I recently joined LinkedIn. My understanding is that LinkedIn exists to help people present their professional selves to others who may find mutual benefit in connection. So my assumption going in was that this is a service that helps people portray their individual, professional sense of identity.
Somewhat curiously, as my network begin to populate, it struck me as interesting that some people on LinkedIn post profile pictures that are clearly cropped from a picture of themselves with someone standing just next to them. The same is often true on Facebook. People often select profile pictures that show a glimpse of the arm of another person around their shoulders. This makes me wonder, "Why would people choose a picture that is so obviously not just a nice face shot of themselves, alone, with no extra appendages in the frame?" (Surely with the ease of taking selfies these days, we can all find an acceptable head shot with no one else in the frame?)
I'm not judging here - in fact, my personal Facebook profile picture includes my infant daughter as well as myself. Thinking about this phenomenon led me to generate a theory.
Here's my theory - we perceive ourselves (and may in fact be perceived by others) as most beautiful when our countenance directly reflects the love or esteem of someone else we hold dear.
And here is where my theory maps onto some interesting research. Paul Ekman pioneered the study of emotional expression and perception. In his body of work, he identified something called the Duchenne smile. The Duchenne smile was an important discovery because it is the kind of smile that is hard to fake. When we express a Duchenne smile, our eyes light up and the area just next to our eye sockets wrinkles up in an adorable way. We radiate happiness in an involuntary manner. The Duchenne smile is distinct from type of smile you might generate for social reasons (in other words "the polite smile") that does not indicate authentic happiness. In this kind of smile our mouth smiles, but the top of our face is not congruent with happiness.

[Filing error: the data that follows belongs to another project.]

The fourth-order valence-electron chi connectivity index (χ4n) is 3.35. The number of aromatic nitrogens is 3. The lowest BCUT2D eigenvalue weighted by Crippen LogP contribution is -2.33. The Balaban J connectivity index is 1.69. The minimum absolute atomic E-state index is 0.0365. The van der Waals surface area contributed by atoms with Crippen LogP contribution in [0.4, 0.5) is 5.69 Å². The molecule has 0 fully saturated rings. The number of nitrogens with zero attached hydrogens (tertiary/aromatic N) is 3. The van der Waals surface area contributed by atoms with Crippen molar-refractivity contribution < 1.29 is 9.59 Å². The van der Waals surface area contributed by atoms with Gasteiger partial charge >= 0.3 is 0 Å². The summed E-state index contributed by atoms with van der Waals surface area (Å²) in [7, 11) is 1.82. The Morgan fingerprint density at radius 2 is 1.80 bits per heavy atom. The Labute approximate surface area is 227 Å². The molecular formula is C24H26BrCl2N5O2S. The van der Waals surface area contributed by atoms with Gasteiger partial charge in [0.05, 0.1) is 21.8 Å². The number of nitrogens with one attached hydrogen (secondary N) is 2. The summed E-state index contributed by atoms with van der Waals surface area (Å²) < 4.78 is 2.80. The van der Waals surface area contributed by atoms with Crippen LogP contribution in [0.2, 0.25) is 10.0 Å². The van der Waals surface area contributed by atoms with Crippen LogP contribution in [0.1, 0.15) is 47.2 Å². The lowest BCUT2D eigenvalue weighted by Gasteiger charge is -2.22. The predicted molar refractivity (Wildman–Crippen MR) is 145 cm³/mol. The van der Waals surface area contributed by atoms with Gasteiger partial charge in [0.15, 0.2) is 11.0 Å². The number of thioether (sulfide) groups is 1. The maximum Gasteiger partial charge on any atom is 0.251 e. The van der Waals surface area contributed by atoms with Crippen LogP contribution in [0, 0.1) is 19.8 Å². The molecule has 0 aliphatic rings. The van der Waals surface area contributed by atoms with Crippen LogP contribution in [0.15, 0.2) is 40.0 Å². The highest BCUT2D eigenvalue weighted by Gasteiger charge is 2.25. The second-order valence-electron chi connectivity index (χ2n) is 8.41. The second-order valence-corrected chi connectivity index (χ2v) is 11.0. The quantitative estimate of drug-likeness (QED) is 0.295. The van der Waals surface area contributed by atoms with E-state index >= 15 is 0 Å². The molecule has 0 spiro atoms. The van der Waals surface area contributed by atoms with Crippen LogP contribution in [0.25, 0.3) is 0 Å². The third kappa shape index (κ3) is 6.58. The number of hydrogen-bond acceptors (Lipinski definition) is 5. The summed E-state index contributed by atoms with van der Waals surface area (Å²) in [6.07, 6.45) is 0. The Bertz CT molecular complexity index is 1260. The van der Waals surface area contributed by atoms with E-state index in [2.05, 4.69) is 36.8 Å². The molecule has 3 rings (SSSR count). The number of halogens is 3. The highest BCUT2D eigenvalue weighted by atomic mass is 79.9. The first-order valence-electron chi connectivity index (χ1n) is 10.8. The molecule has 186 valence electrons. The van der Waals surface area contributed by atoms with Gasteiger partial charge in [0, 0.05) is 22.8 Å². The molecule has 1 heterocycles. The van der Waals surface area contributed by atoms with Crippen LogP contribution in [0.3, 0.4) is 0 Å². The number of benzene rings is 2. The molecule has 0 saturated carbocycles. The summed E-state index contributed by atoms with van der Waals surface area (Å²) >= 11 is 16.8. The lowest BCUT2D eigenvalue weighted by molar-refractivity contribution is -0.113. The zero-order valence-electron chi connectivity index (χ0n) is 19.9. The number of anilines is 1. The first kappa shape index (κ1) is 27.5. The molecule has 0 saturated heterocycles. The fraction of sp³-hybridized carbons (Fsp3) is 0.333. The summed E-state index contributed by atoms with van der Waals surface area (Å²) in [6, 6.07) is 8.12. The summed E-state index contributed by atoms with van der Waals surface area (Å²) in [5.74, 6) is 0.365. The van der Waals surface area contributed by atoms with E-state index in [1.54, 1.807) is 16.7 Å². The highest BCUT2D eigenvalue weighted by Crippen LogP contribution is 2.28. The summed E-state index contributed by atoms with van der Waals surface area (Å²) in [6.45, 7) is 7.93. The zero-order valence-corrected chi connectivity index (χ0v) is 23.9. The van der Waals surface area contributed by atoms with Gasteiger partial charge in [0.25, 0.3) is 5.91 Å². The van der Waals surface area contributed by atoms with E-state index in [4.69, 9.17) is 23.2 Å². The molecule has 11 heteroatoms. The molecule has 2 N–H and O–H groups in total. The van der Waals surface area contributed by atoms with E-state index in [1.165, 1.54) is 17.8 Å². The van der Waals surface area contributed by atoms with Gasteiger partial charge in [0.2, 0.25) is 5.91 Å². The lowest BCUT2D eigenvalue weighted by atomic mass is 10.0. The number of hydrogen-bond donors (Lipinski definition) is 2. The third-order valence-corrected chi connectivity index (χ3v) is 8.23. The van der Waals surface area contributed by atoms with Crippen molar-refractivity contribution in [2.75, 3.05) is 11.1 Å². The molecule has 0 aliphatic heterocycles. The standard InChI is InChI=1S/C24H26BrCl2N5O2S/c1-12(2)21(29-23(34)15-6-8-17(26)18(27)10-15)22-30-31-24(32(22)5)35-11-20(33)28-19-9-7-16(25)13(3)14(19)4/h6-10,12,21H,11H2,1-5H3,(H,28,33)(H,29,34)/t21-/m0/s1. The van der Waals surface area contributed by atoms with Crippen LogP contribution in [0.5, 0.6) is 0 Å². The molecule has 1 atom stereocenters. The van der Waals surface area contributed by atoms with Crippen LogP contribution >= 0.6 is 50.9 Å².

To return to my theory, perhaps the presence or sideways hug of someone we love, trust, or admire elicits the Duchenne smile that expresses authentic happiness? In other words, perhaps the proximal presence of someone we value literally lights us up in a radiant way? And perhaps conversely it is more challenging for us to access authentic joy when we are photographed alone. A solitary headshot might look professional, but something of our best essence is missing in these shots.
As I reflected on this theory, I realized with a start that I am a good example of this phenomenon. Let's zoom out on the profile picture I chose for my psychology today blog work.
And here below is the full image, panned out. In the zoomed out version, you see that I am flanked by my closest college friends, standing by the statue of John Harvard in a place that has held deep joy for me.
What do others of you think about this phenomenon? Agree? Disagree? Want to propose an alternative theory that explains this observation? As always, respectful discussion and commentary are welcome.
Ekman P1, Davidson RJ, Friesen WV. (1990). The Duchenne smile: emotional expression and brain physiology. II. Journal of Personality and Social Psychology, 58(2):342-53.